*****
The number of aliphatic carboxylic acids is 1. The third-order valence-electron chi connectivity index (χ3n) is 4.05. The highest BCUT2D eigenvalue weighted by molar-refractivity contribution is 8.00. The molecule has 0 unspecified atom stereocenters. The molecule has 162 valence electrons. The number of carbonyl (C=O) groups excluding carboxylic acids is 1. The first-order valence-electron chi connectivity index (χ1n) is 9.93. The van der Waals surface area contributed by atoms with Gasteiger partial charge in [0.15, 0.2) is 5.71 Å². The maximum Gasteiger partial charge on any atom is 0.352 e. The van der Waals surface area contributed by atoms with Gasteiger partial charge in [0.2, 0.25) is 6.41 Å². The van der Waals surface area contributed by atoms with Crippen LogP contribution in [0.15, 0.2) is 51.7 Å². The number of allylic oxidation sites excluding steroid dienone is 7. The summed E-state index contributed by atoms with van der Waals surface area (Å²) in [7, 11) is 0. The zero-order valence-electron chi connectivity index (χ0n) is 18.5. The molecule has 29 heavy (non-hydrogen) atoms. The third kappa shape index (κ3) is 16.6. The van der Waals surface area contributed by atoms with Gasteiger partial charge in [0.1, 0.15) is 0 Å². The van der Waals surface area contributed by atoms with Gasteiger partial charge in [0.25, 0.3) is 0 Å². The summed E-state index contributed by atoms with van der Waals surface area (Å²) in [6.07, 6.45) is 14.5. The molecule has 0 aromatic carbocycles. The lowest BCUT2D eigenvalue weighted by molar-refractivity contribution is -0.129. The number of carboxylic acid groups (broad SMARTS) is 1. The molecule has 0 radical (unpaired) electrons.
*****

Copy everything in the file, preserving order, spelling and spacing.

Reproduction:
The number of aliphatic carboxylic acids is 1. The third-order valence-electron chi connectivity index (χ3n) is 4.05. The highest BCUT2D eigenvalue weighted by molar-refractivity contribution is 8.00. The molecule has 0 unspecified atom stereocenters. The molecule has 162 valence electrons. The number of carbonyl (C=O) groups excluding carboxylic acids is 1. The first-order valence-electron chi connectivity index (χ1n) is 9.93. The van der Waals surface area contributed by atoms with Gasteiger partial charge in [0.15, 0.2) is 5.71 Å². The maximum Gasteiger partial charge on any atom is 0.352 e. The van der Waals surface area contributed by atoms with Gasteiger partial charge in [0.2, 0.25) is 6.41 Å². The van der Waals surface area contributed by atoms with Crippen LogP contribution in [0.15, 0.2) is 51.7 Å². The number of allylic oxidation sites excluding steroid dienone is 7. The summed E-state index contributed by atoms with van der Waals surface area (Å²) in [7, 11) is 0. The zero-order valence-electron chi connectivity index (χ0n) is 18.5. The molecule has 29 heavy (non-hydrogen) atoms. The third kappa shape index (κ3) is 16.6. The van der Waals surface area contributed by atoms with Gasteiger partial charge in [0.1, 0.15) is 0 Å². The van der Waals surface area contributed by atoms with Gasteiger partial charge in [0.25, 0.3) is 0 Å². The summed E-state index contributed by atoms with van der Waals surface area (Å²) in [6.07, 6.45) is 14.5. The molecule has 0 aromatic carbocycles. The lowest BCUT2D eigenvalue weighted by molar-refractivity contribution is -0.129. The number of carboxylic acid groups (broad SMARTS) is 1. The molecule has 0 radical (unpaired) electrons.